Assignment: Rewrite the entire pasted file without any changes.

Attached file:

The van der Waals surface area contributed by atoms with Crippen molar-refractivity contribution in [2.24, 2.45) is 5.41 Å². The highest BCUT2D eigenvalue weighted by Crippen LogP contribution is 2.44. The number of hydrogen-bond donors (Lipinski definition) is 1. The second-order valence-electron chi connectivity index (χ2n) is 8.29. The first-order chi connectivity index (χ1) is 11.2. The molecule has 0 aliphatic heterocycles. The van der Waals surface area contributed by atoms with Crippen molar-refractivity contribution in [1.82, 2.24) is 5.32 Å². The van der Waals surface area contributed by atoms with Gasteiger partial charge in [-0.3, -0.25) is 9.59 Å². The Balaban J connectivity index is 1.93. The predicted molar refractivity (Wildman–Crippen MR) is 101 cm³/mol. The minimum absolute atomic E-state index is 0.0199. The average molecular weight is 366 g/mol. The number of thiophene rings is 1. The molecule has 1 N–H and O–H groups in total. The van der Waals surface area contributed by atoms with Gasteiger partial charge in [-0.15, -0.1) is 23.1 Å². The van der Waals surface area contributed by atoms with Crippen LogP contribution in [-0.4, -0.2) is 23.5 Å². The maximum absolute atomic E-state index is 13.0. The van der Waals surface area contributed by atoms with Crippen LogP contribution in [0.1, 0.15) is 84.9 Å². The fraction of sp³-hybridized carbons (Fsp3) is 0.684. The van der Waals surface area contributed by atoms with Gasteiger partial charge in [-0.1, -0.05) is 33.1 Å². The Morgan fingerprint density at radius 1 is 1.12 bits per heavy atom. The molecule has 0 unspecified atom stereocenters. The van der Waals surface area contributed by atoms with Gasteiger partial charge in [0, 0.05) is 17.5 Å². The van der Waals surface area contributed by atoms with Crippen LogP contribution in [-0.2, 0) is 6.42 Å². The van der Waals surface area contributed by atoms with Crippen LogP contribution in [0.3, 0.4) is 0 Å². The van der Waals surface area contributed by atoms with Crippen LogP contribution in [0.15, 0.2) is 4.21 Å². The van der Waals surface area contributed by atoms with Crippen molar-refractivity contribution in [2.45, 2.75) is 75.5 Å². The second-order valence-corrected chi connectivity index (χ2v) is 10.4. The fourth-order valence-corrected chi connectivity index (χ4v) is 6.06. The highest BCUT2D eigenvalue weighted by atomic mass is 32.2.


The van der Waals surface area contributed by atoms with Crippen molar-refractivity contribution in [2.24, 2.45) is 5.41 Å². The highest BCUT2D eigenvalue weighted by Crippen LogP contribution is 2.44. The number of hydrogen-bond donors (Lipinski definition) is 1. The second-order valence-electron chi connectivity index (χ2n) is 8.29. The first-order chi connectivity index (χ1) is 11.2. The molecule has 0 aliphatic heterocycles. The van der Waals surface area contributed by atoms with Crippen molar-refractivity contribution in [1.82, 2.24) is 5.32 Å². The van der Waals surface area contributed by atoms with Gasteiger partial charge in [-0.3, -0.25) is 9.59 Å². The Balaban J connectivity index is 1.93. The predicted molar refractivity (Wildman–Crippen MR) is 101 cm³/mol. The minimum absolute atomic E-state index is 0.0199. The average molecular weight is 366 g/mol. The number of thiophene rings is 1. The molecule has 1 N–H and O–H groups in total. The van der Waals surface area contributed by atoms with Gasteiger partial charge in [-0.15, -0.1) is 23.1 Å². The van der Waals surface area contributed by atoms with Crippen LogP contribution in [-0.4, -0.2) is 23.5 Å². The maximum absolute atomic E-state index is 13.0. The van der Waals surface area contributed by atoms with Crippen LogP contribution in [0.1, 0.15) is 84.9 Å². The fraction of sp³-hybridized carbons (Fsp3) is 0.684. The van der Waals surface area contributed by atoms with Gasteiger partial charge in [-0.1, -0.05) is 33.1 Å². The Morgan fingerprint density at radius 1 is 1.12 bits per heavy atom. The molecule has 0 unspecified atom stereocenters. The van der Waals surface area contributed by atoms with Gasteiger partial charge in [0, 0.05) is 17.5 Å². The van der Waals surface area contributed by atoms with Crippen LogP contribution in [-0.2, 0) is 6.42 Å². The van der Waals surface area contributed by atoms with Crippen LogP contribution in [0.3, 0.4) is 0 Å². The van der Waals surface area contributed by atoms with Crippen LogP contribution in [0.15, 0.2) is 4.21 Å². The van der Waals surface area contributed by atoms with Crippen molar-refractivity contribution in [2.45, 2.75) is 75.5 Å². The second-order valence-corrected chi connectivity index (χ2v) is 10.4. The fourth-order valence-corrected chi connectivity index (χ4v) is 6.06. The highest BCUT2D eigenvalue weighted by atomic mass is 32.2.